Henmi then moved to Tomioka Town in 2020. As a staff member of Futaba Future Meeting, Futaba Information Center, she has worked to disseminate information on Futaba-gun, and has also been involved in various grass-root activities.
Pointing to a map, Henmi referred to the history of the area, saying, “Historically, people here would work in Tokyo in winter, away from home. That arrangement ended when the area became a power-supply region, generating and supplying electricity to Tokyo.”
She then looked at the shifts occurring in areas under evacuation orders. Showing a graph comparing the number of employees of each power company, she said that 22,332 people had once lived in areas now designated as places “where residents will not be able to return home for a long time.”
“The nuclear accident meant the loss of everything up to that time,” Henmi said. “How happy routines can be: people, objects, things, memories. Around me are young people with complicated states of mind. They experienced the earthquake when they were elementary students. The rows of cherry trees in Yonomori in Tomioka Town used to be part of their lives, but now they are removed from them by barricades because they are situated in the ‘area under an evacuation order.’ Those young people now feel that those cherry trees are ‘special.’ At the same time, they are pained, angry at themselves, for having such feelings at all.”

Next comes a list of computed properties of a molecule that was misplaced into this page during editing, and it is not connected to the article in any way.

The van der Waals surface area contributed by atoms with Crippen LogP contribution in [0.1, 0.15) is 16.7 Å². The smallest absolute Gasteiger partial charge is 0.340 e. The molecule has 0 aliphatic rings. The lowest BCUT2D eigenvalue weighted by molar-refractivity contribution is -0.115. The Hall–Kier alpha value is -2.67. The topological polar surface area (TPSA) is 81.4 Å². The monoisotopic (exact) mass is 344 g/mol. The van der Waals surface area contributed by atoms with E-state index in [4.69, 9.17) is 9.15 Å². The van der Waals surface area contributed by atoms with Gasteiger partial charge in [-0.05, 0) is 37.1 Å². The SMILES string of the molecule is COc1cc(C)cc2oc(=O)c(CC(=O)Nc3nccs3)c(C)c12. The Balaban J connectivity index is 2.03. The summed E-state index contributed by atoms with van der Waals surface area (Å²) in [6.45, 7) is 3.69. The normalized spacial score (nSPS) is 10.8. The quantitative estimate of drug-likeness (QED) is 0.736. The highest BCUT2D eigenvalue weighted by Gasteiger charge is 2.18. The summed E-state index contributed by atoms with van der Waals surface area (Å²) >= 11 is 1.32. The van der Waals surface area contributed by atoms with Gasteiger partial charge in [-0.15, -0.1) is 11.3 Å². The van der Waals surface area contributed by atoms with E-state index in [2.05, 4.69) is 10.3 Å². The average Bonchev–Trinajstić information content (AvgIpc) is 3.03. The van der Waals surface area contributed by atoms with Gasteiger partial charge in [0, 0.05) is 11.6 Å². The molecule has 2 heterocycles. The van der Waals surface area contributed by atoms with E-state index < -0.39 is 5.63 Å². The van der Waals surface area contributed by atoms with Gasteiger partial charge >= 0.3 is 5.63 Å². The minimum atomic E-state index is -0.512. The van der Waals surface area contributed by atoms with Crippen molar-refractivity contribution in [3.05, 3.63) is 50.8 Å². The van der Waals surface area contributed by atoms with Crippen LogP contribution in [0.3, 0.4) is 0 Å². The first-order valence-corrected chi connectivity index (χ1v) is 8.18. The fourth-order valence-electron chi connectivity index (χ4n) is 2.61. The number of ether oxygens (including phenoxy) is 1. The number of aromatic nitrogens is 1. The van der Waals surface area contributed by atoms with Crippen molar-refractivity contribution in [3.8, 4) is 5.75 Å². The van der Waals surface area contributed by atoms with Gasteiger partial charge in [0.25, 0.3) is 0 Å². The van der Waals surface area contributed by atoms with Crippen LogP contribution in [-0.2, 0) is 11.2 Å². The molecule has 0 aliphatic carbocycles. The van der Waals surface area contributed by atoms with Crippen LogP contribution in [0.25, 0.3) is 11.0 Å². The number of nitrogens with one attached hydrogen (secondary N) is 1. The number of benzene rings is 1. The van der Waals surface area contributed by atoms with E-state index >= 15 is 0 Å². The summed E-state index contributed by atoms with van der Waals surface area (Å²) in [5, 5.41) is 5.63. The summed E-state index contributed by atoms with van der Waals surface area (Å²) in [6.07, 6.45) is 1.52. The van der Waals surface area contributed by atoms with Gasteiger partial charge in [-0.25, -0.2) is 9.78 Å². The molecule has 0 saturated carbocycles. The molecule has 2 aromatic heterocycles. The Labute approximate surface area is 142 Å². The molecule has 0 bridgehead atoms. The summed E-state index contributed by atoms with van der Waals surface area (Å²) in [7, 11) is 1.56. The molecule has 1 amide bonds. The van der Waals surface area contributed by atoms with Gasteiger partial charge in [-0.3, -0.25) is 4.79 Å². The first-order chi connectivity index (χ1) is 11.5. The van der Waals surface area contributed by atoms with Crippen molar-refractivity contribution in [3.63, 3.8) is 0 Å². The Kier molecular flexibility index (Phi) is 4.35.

With such young people in mind, Henmi continues to go about her work in Futaba-gun. Armed with the slogan of “Let’s enjoy village life” in Kawauchi, along with the aim of a future renewed, the Futaba Information Center plans enjoyable projects for villagers and outsiders alike.